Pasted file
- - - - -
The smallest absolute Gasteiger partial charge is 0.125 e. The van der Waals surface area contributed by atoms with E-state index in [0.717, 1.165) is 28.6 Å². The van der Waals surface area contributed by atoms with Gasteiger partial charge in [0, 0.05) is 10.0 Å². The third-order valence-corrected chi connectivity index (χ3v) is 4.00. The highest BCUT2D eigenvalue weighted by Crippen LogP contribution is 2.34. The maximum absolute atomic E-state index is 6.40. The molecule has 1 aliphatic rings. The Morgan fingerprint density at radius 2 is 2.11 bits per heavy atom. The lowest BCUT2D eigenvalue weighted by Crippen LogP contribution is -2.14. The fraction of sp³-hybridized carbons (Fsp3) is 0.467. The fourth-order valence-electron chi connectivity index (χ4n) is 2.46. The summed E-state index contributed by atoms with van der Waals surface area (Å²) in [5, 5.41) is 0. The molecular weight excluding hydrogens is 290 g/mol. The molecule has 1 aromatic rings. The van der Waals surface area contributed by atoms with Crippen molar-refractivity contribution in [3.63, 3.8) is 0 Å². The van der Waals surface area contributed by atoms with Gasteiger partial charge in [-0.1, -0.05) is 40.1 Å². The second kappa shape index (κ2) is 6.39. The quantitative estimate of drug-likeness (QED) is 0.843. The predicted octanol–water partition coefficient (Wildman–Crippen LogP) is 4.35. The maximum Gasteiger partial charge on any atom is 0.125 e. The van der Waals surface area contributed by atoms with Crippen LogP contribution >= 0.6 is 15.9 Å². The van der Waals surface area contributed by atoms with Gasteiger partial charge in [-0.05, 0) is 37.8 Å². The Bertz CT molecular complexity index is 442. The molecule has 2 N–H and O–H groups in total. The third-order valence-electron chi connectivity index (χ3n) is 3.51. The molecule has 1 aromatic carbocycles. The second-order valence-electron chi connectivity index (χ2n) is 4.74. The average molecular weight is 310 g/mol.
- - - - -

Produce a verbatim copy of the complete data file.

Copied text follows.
The smallest absolute Gasteiger partial charge is 0.125 e. The van der Waals surface area contributed by atoms with E-state index in [0.717, 1.165) is 28.6 Å². The van der Waals surface area contributed by atoms with Gasteiger partial charge in [0, 0.05) is 10.0 Å². The third-order valence-corrected chi connectivity index (χ3v) is 4.00. The highest BCUT2D eigenvalue weighted by Crippen LogP contribution is 2.34. The maximum absolute atomic E-state index is 6.40. The molecule has 1 aliphatic rings. The Morgan fingerprint density at radius 2 is 2.11 bits per heavy atom. The lowest BCUT2D eigenvalue weighted by Crippen LogP contribution is -2.14. The fraction of sp³-hybridized carbons (Fsp3) is 0.467. The fourth-order valence-electron chi connectivity index (χ4n) is 2.46. The summed E-state index contributed by atoms with van der Waals surface area (Å²) in [5, 5.41) is 0. The molecular weight excluding hydrogens is 290 g/mol. The molecule has 1 aromatic rings. The van der Waals surface area contributed by atoms with Crippen molar-refractivity contribution in [3.63, 3.8) is 0 Å². The van der Waals surface area contributed by atoms with Gasteiger partial charge in [-0.1, -0.05) is 40.1 Å². The second kappa shape index (κ2) is 6.39. The quantitative estimate of drug-likeness (QED) is 0.843. The predicted octanol–water partition coefficient (Wildman–Crippen LogP) is 4.35. The maximum Gasteiger partial charge on any atom is 0.125 e. The van der Waals surface area contributed by atoms with Crippen LogP contribution >= 0.6 is 15.9 Å². The van der Waals surface area contributed by atoms with Gasteiger partial charge in [-0.05, 0) is 37.8 Å². The Bertz CT molecular complexity index is 442. The molecule has 2 N–H and O–H groups in total. The third-order valence-electron chi connectivity index (χ3n) is 3.51. The molecule has 1 aromatic carbocycles. The second-order valence-electron chi connectivity index (χ2n) is 4.74. The average molecular weight is 310 g/mol.